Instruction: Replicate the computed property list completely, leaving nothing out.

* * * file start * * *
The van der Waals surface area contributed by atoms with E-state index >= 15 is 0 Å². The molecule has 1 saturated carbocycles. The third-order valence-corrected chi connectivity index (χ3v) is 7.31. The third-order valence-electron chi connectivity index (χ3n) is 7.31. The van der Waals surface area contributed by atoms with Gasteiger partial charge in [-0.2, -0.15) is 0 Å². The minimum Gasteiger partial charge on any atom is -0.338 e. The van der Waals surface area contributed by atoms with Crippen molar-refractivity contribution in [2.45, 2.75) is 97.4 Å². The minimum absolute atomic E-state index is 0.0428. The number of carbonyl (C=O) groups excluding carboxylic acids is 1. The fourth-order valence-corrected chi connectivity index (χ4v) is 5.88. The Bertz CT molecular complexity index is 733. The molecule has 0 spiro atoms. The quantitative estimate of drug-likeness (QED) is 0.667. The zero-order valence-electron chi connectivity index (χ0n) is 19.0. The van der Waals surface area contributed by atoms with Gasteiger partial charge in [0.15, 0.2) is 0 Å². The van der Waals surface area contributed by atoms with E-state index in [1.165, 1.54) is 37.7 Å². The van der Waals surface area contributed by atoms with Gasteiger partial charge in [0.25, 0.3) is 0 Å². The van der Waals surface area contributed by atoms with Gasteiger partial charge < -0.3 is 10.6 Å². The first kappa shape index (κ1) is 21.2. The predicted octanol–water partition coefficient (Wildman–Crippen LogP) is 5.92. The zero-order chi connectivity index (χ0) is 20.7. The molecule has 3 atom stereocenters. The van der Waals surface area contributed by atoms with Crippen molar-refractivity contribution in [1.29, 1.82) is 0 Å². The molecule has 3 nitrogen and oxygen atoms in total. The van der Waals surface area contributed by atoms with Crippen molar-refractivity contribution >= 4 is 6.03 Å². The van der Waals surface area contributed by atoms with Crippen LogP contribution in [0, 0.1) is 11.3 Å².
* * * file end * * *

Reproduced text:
The van der Waals surface area contributed by atoms with E-state index >= 15 is 0 Å². The molecule has 1 saturated carbocycles. The third-order valence-corrected chi connectivity index (χ3v) is 7.31. The third-order valence-electron chi connectivity index (χ3n) is 7.31. The van der Waals surface area contributed by atoms with Gasteiger partial charge in [-0.2, -0.15) is 0 Å². The minimum Gasteiger partial charge on any atom is -0.338 e. The van der Waals surface area contributed by atoms with Crippen molar-refractivity contribution in [2.45, 2.75) is 97.4 Å². The minimum absolute atomic E-state index is 0.0428. The number of carbonyl (C=O) groups excluding carboxylic acids is 1. The fourth-order valence-corrected chi connectivity index (χ4v) is 5.88. The Bertz CT molecular complexity index is 733. The molecule has 0 spiro atoms. The quantitative estimate of drug-likeness (QED) is 0.667. The zero-order valence-electron chi connectivity index (χ0n) is 19.0. The van der Waals surface area contributed by atoms with Gasteiger partial charge in [0.15, 0.2) is 0 Å². The van der Waals surface area contributed by atoms with E-state index in [1.165, 1.54) is 37.7 Å². The van der Waals surface area contributed by atoms with Gasteiger partial charge in [0.25, 0.3) is 0 Å². The van der Waals surface area contributed by atoms with Gasteiger partial charge < -0.3 is 10.6 Å². The first kappa shape index (κ1) is 21.2. The predicted octanol–water partition coefficient (Wildman–Crippen LogP) is 5.92. The zero-order chi connectivity index (χ0) is 20.7. The molecule has 3 atom stereocenters. The van der Waals surface area contributed by atoms with Crippen molar-refractivity contribution in [1.29, 1.82) is 0 Å². The molecule has 3 nitrogen and oxygen atoms in total. The van der Waals surface area contributed by atoms with Crippen molar-refractivity contribution >= 4 is 6.03 Å². The van der Waals surface area contributed by atoms with Crippen LogP contribution in [0, 0.1) is 11.3 Å².